Tuesday, 14 February 2012
Happy Valentine's Day
The first time I saw my wife was in early September 1978. We were both graduate students in the English program at Queen's University in Kingston, Ontario and it was the first week of classes. I was twenty-three, new to Kingston and feeling a little out of my depth. She was a new PhD student and I was there to do my Master's. I showed up early to that first class and was sitting with my back to the wall in the seminar room, watching the other students file in to take seats, trying to get a sense of what I'd gotten myself into. The room was nearly filled when she walked in. I took one look and thought to myself, "Wow. Now I'm in a completely different league." She went around the far end of the table and along the wall, taking an empty seat about four or five down from where I was sitting. I was aware of her the entire class and caught a few glimpses of her profile when I dared to lean forward to glance down toward that end of the table. I knew, however, I didn't stand a chance with someone that beautiful, so I was content simply to stay in my seat when class was over and watch her walk out. She left a room as stunningly as she entered one, believe me.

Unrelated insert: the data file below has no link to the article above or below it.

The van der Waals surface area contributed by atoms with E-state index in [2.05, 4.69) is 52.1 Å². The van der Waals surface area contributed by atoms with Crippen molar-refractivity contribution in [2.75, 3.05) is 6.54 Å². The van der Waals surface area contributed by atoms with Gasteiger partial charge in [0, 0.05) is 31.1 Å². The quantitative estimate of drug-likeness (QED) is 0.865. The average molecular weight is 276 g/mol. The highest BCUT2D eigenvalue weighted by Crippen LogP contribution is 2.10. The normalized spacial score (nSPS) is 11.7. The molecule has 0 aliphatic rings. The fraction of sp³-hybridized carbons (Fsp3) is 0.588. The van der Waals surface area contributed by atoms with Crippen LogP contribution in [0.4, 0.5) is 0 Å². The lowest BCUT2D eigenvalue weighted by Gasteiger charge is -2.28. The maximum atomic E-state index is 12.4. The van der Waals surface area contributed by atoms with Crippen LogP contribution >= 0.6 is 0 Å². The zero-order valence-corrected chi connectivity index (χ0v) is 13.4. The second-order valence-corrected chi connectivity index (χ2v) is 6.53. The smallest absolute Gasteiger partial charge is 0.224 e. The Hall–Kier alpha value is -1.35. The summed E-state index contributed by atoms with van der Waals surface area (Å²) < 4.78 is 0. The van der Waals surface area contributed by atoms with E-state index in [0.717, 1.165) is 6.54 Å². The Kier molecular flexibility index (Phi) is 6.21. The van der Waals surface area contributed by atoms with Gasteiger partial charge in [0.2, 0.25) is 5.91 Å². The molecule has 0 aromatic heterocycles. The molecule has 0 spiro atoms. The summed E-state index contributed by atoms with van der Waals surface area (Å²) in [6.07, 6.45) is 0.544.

The greatest mystery of my life will always be why she decided I was the one for her. When we married the following summer I didn't really know what had hit me, other than that I'd been married by the most compassionate, the most intelligent, the most patient and the most stunningly beautiful woman on the planet. My hair was too long, my clothing belonged in the thrift store donation bin and my conversational skills were non-existent but for some reason she looked past all that and decided she would share her life with me.
As for myself? Well, I was poleaxed and speechless with love. Any other questions?
Time handles us with rough hands and none of us are what we were when we were young and full of promise, but my wife and I are still in love. We still greet each other warmly in the morning, we can still make each other laugh, and I still feel that really weird sensation in the pit of my stomach when I look at her sideways down the length of a room and she's not aware of it. To be still so passionately in love after thirty-three years is truly a blessing, and I consider myself the most fortunate human being on the planet to have found her that day so long ago.
Happy Valentine's Day, darling. I love you.